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Getting to yes in misdemeanor cases

Oct 25, 2006 Getting to yes in misdemeanor cases

Getting to yes is negotiating with an eye towards fulfilling some key goals of each party to the negotiations, rather than negotiating on positions. A recent negotiation further illustrated the benefit of this approach.

My client was criminally charged with possessing marijuana and marijuana paraphernalia possession. The prosecutor refused to offer first-time offender diversion, and instead offered for my client to plead guilty to possession of drug paraphernalia, which is not jailable for the first conviction, but which can create problems later on.

I countered to the prosecutor my client’s willingness to do a diversion program of sorts on his own, through a state-licensed weekly drug education program, together with a substantial number of community service hours.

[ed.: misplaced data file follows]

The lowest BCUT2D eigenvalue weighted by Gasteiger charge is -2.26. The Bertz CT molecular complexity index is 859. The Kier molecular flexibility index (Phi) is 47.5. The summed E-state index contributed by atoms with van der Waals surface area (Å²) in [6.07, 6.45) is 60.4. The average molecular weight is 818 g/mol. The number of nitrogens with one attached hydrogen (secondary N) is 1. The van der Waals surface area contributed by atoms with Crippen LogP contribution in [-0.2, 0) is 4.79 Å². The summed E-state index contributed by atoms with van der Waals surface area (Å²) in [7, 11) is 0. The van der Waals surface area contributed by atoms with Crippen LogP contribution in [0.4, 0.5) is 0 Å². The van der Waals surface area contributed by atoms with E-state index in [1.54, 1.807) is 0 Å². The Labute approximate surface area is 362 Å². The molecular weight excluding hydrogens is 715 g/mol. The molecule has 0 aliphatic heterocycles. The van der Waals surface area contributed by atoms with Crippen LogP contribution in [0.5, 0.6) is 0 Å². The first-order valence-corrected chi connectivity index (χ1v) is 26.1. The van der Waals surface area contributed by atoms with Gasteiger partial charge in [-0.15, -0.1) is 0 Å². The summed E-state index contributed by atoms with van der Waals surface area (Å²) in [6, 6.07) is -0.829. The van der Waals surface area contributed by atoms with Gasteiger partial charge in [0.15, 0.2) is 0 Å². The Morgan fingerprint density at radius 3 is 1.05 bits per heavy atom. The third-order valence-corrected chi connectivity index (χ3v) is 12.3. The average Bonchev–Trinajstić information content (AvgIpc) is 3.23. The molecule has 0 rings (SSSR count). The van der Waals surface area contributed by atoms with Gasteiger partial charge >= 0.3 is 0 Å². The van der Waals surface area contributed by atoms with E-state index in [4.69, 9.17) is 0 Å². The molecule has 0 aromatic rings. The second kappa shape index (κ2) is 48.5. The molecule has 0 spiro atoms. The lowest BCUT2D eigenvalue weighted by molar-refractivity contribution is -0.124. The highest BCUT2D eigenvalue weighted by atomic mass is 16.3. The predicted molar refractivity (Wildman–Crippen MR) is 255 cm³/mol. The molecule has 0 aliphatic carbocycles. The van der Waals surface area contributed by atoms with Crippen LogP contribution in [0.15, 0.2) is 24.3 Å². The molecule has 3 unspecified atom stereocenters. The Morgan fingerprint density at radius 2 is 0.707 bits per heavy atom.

The prosecutor at first would not budge. However, time was on our side. The prosecutor had a huge docket. I had plenty of time to talk with the three police officers in the case. I suggested to the prosecutor that such a case did not justify keeping three police officers waiting to start the trial, nor for the chemist to have to come to court. 

The prosecutor asked why our client would not "just plead guilty" to drug paraphernalia, since it was not jailable, and I told the prosecutor that a guilty verdict either for marijuana possession or for paraphernalia each could harm my client’s job security. She said she would discuss my negotiation offer with the police officers, which often means the prosecutor will accept our counterproposal. That was the situation in this instance; the case was then placed on the inactive/stet docket, conditioned on completing the drug education program and community service.

Numerous times, prosecutors do not give me better negotiation offers in misdemeanor cases until I invest the time for negotiations backed up by our readiness to go to trial. The waiting can tax a client’s discomfort/"I want to get it over with" factor, and those concerns must skilfully be addressed, while reassuring the client of the wisdom in taking the lawyer’s recommended path. Jon Katz

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